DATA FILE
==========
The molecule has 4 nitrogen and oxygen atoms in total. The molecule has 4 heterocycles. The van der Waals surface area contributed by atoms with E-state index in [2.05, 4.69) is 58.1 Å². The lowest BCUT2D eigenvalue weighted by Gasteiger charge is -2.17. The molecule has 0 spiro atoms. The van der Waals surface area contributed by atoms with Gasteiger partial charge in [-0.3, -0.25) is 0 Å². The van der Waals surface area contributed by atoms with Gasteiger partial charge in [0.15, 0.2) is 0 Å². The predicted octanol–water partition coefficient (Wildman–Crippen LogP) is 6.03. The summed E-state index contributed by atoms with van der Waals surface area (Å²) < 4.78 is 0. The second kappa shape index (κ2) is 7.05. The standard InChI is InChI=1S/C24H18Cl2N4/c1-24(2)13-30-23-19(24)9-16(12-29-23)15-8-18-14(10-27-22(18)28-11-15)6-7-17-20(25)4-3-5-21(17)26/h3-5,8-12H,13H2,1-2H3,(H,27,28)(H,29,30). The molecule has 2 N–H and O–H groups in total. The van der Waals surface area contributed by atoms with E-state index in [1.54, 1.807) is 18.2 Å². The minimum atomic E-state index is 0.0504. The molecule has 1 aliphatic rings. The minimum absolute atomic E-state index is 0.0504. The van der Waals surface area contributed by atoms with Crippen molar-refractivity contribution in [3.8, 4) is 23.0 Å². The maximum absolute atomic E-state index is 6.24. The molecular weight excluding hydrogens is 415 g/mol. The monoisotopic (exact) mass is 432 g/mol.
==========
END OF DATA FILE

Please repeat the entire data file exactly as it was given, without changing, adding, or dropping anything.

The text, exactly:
The molecule has 4 nitrogen and oxygen atoms in total. The molecule has 4 heterocycles. The van der Waals surface area contributed by atoms with E-state index in [2.05, 4.69) is 58.1 Å². The lowest BCUT2D eigenvalue weighted by Gasteiger charge is -2.17. The molecule has 0 spiro atoms. The van der Waals surface area contributed by atoms with Gasteiger partial charge in [-0.3, -0.25) is 0 Å². The van der Waals surface area contributed by atoms with Gasteiger partial charge in [0.15, 0.2) is 0 Å². The predicted octanol–water partition coefficient (Wildman–Crippen LogP) is 6.03. The summed E-state index contributed by atoms with van der Waals surface area (Å²) < 4.78 is 0. The second kappa shape index (κ2) is 7.05. The standard InChI is InChI=1S/C24H18Cl2N4/c1-24(2)13-30-23-19(24)9-16(12-29-23)15-8-18-14(10-27-22(18)28-11-15)6-7-17-20(25)4-3-5-21(17)26/h3-5,8-12H,13H2,1-2H3,(H,27,28)(H,29,30). The molecule has 2 N–H and O–H groups in total. The van der Waals surface area contributed by atoms with E-state index in [1.54, 1.807) is 18.2 Å². The minimum atomic E-state index is 0.0504. The molecule has 1 aliphatic rings. The minimum absolute atomic E-state index is 0.0504. The van der Waals surface area contributed by atoms with Crippen molar-refractivity contribution in [3.8, 4) is 23.0 Å². The maximum absolute atomic E-state index is 6.24. The molecular weight excluding hydrogens is 415 g/mol. The monoisotopic (exact) mass is 432 g/mol.